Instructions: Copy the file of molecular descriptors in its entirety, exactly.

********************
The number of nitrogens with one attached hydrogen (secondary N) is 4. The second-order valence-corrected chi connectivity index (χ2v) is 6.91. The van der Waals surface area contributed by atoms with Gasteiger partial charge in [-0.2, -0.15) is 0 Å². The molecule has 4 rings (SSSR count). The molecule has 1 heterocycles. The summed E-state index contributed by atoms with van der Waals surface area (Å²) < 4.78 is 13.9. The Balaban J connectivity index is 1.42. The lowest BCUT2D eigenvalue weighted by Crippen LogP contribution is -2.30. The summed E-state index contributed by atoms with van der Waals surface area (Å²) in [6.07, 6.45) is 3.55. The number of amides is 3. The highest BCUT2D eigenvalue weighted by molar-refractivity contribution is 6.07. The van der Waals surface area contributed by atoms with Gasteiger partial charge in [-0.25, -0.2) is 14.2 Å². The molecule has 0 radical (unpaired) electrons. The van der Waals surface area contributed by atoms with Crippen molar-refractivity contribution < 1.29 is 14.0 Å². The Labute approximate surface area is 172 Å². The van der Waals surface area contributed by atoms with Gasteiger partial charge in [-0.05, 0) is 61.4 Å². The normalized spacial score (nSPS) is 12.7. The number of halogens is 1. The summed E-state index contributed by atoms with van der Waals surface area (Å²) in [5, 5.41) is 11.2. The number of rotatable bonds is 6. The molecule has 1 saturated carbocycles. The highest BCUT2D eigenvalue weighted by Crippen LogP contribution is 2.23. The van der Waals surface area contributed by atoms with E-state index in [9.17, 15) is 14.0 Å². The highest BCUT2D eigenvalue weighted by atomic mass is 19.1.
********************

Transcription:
The number of nitrogens with one attached hydrogen (secondary N) is 4. The second-order valence-corrected chi connectivity index (χ2v) is 6.91. The van der Waals surface area contributed by atoms with Gasteiger partial charge in [-0.2, -0.15) is 0 Å². The molecule has 4 rings (SSSR count). The molecule has 1 heterocycles. The summed E-state index contributed by atoms with van der Waals surface area (Å²) < 4.78 is 13.9. The Balaban J connectivity index is 1.42. The lowest BCUT2D eigenvalue weighted by Crippen LogP contribution is -2.30. The summed E-state index contributed by atoms with van der Waals surface area (Å²) in [6.07, 6.45) is 3.55. The number of amides is 3. The highest BCUT2D eigenvalue weighted by molar-refractivity contribution is 6.07. The van der Waals surface area contributed by atoms with Gasteiger partial charge in [-0.25, -0.2) is 14.2 Å². The molecule has 0 radical (unpaired) electrons. The van der Waals surface area contributed by atoms with Crippen molar-refractivity contribution < 1.29 is 14.0 Å². The Labute approximate surface area is 172 Å². The van der Waals surface area contributed by atoms with Gasteiger partial charge in [-0.05, 0) is 61.4 Å². The normalized spacial score (nSPS) is 12.7. The number of halogens is 1. The summed E-state index contributed by atoms with van der Waals surface area (Å²) in [5, 5.41) is 11.2. The number of rotatable bonds is 6. The molecule has 1 saturated carbocycles. The highest BCUT2D eigenvalue weighted by Crippen LogP contribution is 2.23. The van der Waals surface area contributed by atoms with E-state index in [9.17, 15) is 14.0 Å². The highest BCUT2D eigenvalue weighted by atomic mass is 19.1.